Reduction in frailty in South-Eastern Germany due to the 14th-century mortality crises

Sophia Francis ’21, an anthropology and Russian double major and Museum studies minor, worked with professor Leslie Williams this summer as part of the Pakula Biomedical Fellowship examining skeletal dentition as an indicator of stress.

Dental calculus can tell us a lot about past populations, whether it is about an individual’s diet or how frail they might have been. This research is interested in how dental calculus on the dentition of skeletons from south-eastern Germany dated to the 8th-18th centuries may indicate a reduction in frailty in the south-eastern German population following the 14th-century mortality crises (which included the Black Death and the Great Famine). This reduction would support the hypothesis that the 14th-century mortality crises served as a selection event in which subsequent generations had stronger immune systems and were less susceptible to disease. This research is ongoing and contributes data on calculus deposits on the dentition of these individuals for future research purposes.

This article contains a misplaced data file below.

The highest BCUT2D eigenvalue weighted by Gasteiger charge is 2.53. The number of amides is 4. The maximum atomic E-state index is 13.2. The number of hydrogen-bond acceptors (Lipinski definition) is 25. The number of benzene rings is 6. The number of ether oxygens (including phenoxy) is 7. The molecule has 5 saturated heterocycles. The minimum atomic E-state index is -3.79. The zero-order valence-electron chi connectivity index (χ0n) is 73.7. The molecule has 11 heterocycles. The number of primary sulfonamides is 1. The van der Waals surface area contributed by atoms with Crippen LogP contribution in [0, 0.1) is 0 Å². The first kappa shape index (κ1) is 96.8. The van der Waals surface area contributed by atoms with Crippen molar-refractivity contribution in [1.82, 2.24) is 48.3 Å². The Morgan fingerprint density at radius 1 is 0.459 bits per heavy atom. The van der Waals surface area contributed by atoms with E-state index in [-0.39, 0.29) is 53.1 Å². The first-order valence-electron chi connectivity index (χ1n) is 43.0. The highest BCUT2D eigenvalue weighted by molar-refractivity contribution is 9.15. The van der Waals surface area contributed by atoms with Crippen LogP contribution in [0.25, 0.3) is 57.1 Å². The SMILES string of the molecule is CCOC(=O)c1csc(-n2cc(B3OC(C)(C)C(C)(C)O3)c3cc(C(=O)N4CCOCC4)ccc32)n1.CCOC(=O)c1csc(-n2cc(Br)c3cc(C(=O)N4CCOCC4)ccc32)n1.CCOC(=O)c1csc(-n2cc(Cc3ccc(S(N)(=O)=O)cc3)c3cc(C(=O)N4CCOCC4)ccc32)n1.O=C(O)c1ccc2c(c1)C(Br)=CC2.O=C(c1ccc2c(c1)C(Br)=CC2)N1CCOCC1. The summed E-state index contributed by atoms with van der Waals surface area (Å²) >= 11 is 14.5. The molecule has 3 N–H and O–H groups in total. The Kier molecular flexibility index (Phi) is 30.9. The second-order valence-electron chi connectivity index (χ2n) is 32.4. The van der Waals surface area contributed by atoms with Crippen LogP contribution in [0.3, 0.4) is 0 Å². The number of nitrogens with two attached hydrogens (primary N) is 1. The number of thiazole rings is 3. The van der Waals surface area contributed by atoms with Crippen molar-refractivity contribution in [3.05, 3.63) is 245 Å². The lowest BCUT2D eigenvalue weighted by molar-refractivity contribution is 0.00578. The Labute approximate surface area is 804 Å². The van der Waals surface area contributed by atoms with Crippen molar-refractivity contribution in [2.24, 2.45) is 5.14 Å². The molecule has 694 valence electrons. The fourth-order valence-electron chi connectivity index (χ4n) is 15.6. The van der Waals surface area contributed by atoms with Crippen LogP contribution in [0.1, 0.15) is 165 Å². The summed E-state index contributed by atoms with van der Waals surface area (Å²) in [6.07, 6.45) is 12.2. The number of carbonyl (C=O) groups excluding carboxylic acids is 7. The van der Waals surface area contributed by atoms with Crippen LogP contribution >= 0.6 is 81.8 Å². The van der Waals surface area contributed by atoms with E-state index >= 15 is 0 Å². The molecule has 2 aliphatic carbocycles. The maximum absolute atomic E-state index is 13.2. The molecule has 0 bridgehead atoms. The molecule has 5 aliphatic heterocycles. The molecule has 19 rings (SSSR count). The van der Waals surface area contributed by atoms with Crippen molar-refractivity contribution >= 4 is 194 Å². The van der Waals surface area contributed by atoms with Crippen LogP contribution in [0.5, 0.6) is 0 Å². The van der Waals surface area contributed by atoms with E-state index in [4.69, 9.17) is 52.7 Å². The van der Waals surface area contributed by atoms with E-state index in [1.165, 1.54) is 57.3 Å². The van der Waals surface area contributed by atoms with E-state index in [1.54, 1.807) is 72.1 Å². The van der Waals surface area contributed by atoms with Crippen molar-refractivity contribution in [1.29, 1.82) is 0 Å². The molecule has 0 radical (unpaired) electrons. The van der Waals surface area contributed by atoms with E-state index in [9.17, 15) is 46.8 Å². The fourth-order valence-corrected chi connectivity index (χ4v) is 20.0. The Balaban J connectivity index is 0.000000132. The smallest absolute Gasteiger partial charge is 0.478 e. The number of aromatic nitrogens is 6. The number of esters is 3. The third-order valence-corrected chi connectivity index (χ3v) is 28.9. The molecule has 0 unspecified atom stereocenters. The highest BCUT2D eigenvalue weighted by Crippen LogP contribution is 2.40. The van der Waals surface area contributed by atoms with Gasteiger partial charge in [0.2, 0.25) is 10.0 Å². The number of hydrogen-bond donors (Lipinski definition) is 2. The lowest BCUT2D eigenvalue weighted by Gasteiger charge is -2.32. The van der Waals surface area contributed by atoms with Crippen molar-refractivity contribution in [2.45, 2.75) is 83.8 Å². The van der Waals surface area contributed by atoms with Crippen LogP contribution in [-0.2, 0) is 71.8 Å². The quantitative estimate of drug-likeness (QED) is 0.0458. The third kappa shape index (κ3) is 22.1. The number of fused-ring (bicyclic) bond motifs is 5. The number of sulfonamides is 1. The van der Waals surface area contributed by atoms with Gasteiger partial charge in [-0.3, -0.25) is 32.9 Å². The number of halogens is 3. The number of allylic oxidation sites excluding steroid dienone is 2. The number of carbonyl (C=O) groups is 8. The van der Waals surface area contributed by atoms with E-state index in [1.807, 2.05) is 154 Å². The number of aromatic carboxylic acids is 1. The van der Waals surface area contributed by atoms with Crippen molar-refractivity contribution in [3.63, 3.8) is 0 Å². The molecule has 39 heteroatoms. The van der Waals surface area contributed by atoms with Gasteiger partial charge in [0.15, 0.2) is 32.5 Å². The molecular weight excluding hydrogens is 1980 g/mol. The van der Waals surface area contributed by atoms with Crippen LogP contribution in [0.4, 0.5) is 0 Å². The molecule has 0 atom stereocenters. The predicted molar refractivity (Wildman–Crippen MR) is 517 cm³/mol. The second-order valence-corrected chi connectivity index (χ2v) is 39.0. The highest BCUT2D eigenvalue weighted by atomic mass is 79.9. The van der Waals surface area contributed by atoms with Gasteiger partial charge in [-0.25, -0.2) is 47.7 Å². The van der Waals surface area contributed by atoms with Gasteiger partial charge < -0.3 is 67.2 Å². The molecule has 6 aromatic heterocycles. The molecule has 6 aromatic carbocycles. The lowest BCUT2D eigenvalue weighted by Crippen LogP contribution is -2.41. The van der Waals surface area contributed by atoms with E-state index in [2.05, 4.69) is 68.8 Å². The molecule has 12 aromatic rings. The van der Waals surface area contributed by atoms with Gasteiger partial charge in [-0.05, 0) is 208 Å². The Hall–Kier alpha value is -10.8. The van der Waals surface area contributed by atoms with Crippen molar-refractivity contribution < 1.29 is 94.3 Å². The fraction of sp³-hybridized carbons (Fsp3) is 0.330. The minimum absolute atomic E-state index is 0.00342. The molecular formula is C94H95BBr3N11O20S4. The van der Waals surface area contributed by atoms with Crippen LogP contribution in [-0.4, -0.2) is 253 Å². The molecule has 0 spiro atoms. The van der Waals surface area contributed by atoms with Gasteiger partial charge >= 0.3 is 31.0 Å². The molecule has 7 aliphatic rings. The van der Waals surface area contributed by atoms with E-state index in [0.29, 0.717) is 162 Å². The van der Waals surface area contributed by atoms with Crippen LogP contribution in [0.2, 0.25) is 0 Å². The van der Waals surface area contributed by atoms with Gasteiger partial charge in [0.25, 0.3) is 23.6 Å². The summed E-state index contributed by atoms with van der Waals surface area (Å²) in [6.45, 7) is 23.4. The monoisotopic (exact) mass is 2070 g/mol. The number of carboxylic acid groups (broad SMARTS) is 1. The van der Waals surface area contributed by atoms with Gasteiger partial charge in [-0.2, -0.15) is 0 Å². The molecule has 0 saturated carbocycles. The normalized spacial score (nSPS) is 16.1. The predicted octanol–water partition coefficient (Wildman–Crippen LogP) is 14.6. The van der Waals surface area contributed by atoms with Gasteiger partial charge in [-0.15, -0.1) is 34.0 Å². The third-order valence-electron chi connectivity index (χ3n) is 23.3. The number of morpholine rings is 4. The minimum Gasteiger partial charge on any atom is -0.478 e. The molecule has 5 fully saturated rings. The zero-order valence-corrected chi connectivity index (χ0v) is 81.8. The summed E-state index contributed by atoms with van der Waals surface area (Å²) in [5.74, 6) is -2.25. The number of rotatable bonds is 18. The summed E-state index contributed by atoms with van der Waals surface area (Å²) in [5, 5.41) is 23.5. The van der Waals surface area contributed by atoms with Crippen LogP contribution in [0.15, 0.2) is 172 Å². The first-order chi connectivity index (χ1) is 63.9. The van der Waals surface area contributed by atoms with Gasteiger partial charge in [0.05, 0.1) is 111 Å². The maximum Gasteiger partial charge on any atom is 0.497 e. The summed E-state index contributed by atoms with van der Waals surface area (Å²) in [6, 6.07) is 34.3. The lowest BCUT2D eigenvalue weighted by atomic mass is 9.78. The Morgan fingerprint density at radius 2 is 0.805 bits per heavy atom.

August 31, 2020

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